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Historically, doctors have played a big role in abortion’s legality. Back in the 1860s, physicians with the newly-formed American Medical Association worked to outlaw abortion in the U.S.
A century later, they were doing the opposite.
In the 1950s and 1960s, when states were liberalizing abortion laws, “the charge for that actually came from doctors who said, ‘This is insane, we can’t practice medicine, we can’t exercise our medical judgment if you’re telling us that this is off the table,’ ” explains Melissa Murray, law professor at New York University.
The Supreme Court ruled in doctors’ favor in Roe v. Wade in 1973. The majority opinion spoke of “the right of a woman in consultation with her physician to choose an abortion,” Murray says.
Yet doctors and patients are all but absent from the latest Supreme Court majority opinion on abortion in Dobbs v. Jackson Women’s Health Organization. In fact, in the opinion, Justice Samuel Alito uses the derogatory term “abortionist” instead of physician or doctor or obstetrician-gynecologist.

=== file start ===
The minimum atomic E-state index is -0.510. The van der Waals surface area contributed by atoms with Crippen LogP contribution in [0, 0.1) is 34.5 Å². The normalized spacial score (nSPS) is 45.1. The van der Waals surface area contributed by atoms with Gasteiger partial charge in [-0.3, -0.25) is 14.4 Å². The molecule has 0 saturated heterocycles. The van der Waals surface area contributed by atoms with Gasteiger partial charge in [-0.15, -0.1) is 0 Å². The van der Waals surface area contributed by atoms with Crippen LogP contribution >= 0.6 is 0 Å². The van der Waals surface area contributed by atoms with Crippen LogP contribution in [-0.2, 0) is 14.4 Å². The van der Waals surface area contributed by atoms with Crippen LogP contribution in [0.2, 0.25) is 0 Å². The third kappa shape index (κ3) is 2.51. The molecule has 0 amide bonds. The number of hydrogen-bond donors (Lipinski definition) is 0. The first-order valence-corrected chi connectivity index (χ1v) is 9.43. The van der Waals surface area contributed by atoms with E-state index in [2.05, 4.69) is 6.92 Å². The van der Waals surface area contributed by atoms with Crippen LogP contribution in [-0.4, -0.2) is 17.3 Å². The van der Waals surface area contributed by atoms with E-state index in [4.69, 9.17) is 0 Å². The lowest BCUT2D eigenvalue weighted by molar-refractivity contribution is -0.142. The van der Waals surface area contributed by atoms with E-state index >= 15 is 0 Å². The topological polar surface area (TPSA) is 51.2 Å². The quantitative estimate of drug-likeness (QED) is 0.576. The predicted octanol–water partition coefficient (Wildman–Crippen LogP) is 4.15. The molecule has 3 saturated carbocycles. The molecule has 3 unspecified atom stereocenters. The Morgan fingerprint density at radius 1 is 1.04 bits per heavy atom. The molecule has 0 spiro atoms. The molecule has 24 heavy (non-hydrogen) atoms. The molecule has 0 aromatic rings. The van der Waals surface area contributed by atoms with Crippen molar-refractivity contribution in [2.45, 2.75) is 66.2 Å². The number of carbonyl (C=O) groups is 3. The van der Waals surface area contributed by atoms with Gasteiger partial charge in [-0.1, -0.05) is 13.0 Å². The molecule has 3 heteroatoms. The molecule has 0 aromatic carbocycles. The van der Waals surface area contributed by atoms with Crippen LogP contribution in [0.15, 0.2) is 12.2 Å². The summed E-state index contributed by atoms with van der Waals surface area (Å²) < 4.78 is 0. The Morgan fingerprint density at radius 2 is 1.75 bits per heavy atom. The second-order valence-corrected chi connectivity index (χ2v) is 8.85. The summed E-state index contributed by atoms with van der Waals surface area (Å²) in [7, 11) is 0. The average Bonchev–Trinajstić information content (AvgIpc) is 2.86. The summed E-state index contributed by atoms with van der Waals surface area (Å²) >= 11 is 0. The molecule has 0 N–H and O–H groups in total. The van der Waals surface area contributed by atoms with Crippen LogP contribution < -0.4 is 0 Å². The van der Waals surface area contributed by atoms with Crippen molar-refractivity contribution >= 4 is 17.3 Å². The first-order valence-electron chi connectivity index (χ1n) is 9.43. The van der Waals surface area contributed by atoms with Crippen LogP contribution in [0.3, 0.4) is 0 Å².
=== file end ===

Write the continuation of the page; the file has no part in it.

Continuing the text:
Legal experts say that signals a major shift in how the court views abortion, and creates a perilous new legal reality for physicians. In states where abortion is restricted, health care providers may be in the position of counseling patients who want an abortion, including those facing pregnancy complications, in a legal context that treats them as potential criminals.
“Alito’s framing is that abortion is and was a crime – that’s the language he uses,” says Mary Ziegler, a law professor at the University of California, Davis. There’s no dispute, she says, that “the result of a decision overruling Roe in the short term is going to be the criminalization of doctors.”
Roe v. Wade was doctor-centered
Doctors were at the heart of the court’s first landmark ruling on abortion, Roe v. Wade.
“The original Roe decision – it was very, very doctor-centered – extremely so,” says Ziegler, who has written extensively on the legal history of abortion. “At its inception, this was a right that was very much about health care and about the doctor-patient relationship.”
Roe and the abortion decisions that came after it like Planned Parenthood v. Casey, “had the framework that abortion is some sort of individual right, but it’s also health care,” explains Carmel Shachar, executive director of the Petrie-Flom Center for Health Law Policy, Biotechnology, and Bioethics at Harvard Law School.
The court essentially told states: “You can put restrictions on abortion services and on provider qualifications as you do for other types of health care, and as long as they are not so onerous that we